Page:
Shop Boston’s Piazza: Eataly at the Prudential

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Alright, I’ll admit it.  I was a skeptic when I heard Eataly was coming to Boston.  “We have our very own North End,” I thought “why do we need Eataly here?”  After a tour of Eataly Boston I’m convinced we do need it here and that the North End has one role and Eataly Boston has another and they both will co-exist for the greater culinary good in Boston.

Mario Batali, the orange-croc-clad chef, recently led our group through Eataly Boston a project that he shares with Founder and creator of Eataly, Oscar Farinetti and CEO of Eataly Nicola Farinetti.  He looks as if he’s singing a aria in an opera. The passion each of these three men have for Eataly is palpable and it is not just about the business.  It is about a love for their heritage and a desire to  find really good food, bring it to Boston from Italy and from local vendors (this part really hooked me), and encourage people to buy and eat better ingredients.

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I like to shop every couple of days for my groceries because I want fresh food, and I want to buy what I feel like eating that day.  If you live or work in the area, you can easily do that at Eataly Boston.  You can use it as your own tiny little Italian village.  Pick up a quick coffee and pastry for breakfast and buy some ingredients to cook at home later (assuming you have a fridge at the office).  If coming into Boston isn’t a daily thing for you, Eataly Boston has enough going on to make it a culinary destination for the weekend or the evening.  A new kind of date night.

Eataly Boston brought in so many of my favourite local culinary artisans that I knew they were doing things right.  Lourdes Smith of Fiore di Nonno, stopped selling her cheese at the local farmer’s markets and I have been missing them ever since.  Now, she’s back and making cheeses with a talented crew at Eataly.  Savenor’s Ronald Savenor and New England Charcuterie’s Joshua Smith (of Moody’s Deli and The Backroom) are behind the meat and charcuterie as are local vendors VT 99 from the folks at Jasper Hill Farms and Stillman’s (where we often get our turkey for Thanksgiving.) Barbara Lynch is at the helm of the seafood restaurant within Eataly. Red’s Best is bringing in some amazing seafood from local fishermen and women.

Batali emphasized that Eataly is not a place to just come eat.  The goal is for people to come eat well, but then to take the next step. Batali wants to encourage people to pick up the ingredients that have been carefully vetted and prepare them at home.  Great ingredients only need a little seasoning and a simple preparation to be amazingly delicious and Batali and his crew have taken care of the hard part, sourcing the ingredients.

During the winter, when the farmer’s markets are closed, I definitely plan on popping over to Eataly while my daughter is in ballet class to pick up some prepared foods for her dinner on late nights and some ingredients to cook for the rest of the week. Over Thanksgiving, we were in London and Paris and were spoiled by all the little boutique food shops and markets.  I love our MA markets but they are nothing like even the most ordinary markets in France. Our travel budget is used up for the year, but I can’t wait to take the kids to a trip to Italy (in Boston) and spending an afternoon or morning perusing Eataly Boston and grazing as we go.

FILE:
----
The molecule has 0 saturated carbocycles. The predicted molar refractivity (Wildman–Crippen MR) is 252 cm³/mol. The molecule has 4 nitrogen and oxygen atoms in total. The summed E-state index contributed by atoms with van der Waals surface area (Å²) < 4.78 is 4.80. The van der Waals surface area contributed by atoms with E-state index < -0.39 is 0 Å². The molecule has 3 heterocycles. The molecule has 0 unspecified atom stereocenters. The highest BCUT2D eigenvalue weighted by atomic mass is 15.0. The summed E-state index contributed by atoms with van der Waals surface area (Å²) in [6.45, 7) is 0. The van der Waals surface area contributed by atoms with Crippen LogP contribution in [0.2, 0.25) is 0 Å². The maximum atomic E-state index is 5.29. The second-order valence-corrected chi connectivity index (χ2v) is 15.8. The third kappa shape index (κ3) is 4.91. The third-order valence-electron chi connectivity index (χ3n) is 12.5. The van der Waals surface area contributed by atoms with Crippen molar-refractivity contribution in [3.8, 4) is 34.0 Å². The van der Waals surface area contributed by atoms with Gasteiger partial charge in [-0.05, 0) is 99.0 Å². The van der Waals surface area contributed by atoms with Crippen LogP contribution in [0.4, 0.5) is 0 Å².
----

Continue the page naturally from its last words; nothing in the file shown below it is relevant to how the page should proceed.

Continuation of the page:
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Eataly Boston opens at 800 Boylston St, Boston tomorrow, Tuesday, November 29th.  Eataly Boston is open from 10 a.m. to 9 p.m. Monday through Saturday and from 11:00 a.m. to 8 p.m. on Sundays.  

The marketplace is divided into little areas each like its own store and includes: antipasti, bakery, beer and wine, butcher, coffee and tea, fishmonger, fresh produce, la gastronomia (Mario Batali and Lidia Bastianich’s favourite recipes to go), la pasta fresca (fresh pasta), mozzarella lab (the best tasting mozzarella and burrata I know of), olive oils and vinegars (pick up some for the best vinaigrettes), pasta, rice and grains, salumi and formaggi (charcuterie and cheese – cold cuts just doesn’t sound right so I’m sticking with the French translation), sauces and pestos, and sweets (yes that includes gelato).

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If you insist on using Eataly as your own personal, very fab cafeteria, there is:  Caffè Lavazza, Caffè Vergnano, Cannoli Cart, Pastella Creperia Italiana (crêpes), I Panini & Le Ciabatte and Focacceria (amazing breads, pizzas, and focaccias), Juice Bar, Il Gelato (ice cream to a whole other level), Il Vino (wine bar- a glass of wine at lunch is accepted and expected -you’re in Italy now), La Rosticceria (the most amazing roasted meats), and as Batali put it “The Crossroads between the sacred and the profane.”  the Pasticceria (pastry shop) sits kitty corner to the Salad Bar.  Who will you listen to this week the angelo or the diavolo?

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Learning to make spaghetti with a “guitar” in La Scuola

Lastly, if you aren’t in a hurry to go anywhere, pull up a chair at one of the 4 restaurants or book a class at La Scuola.  The restaurants include: Il Pesce, Barbara Lynch’s project, La Piazza, La Pizza & La Pasta, and Terra.

Mark your calendar, and pick a day for a trip to Eataly Boston this winter.  While you are there you could probably take care of all those teacher gifts and holiday shopping you need to do too.

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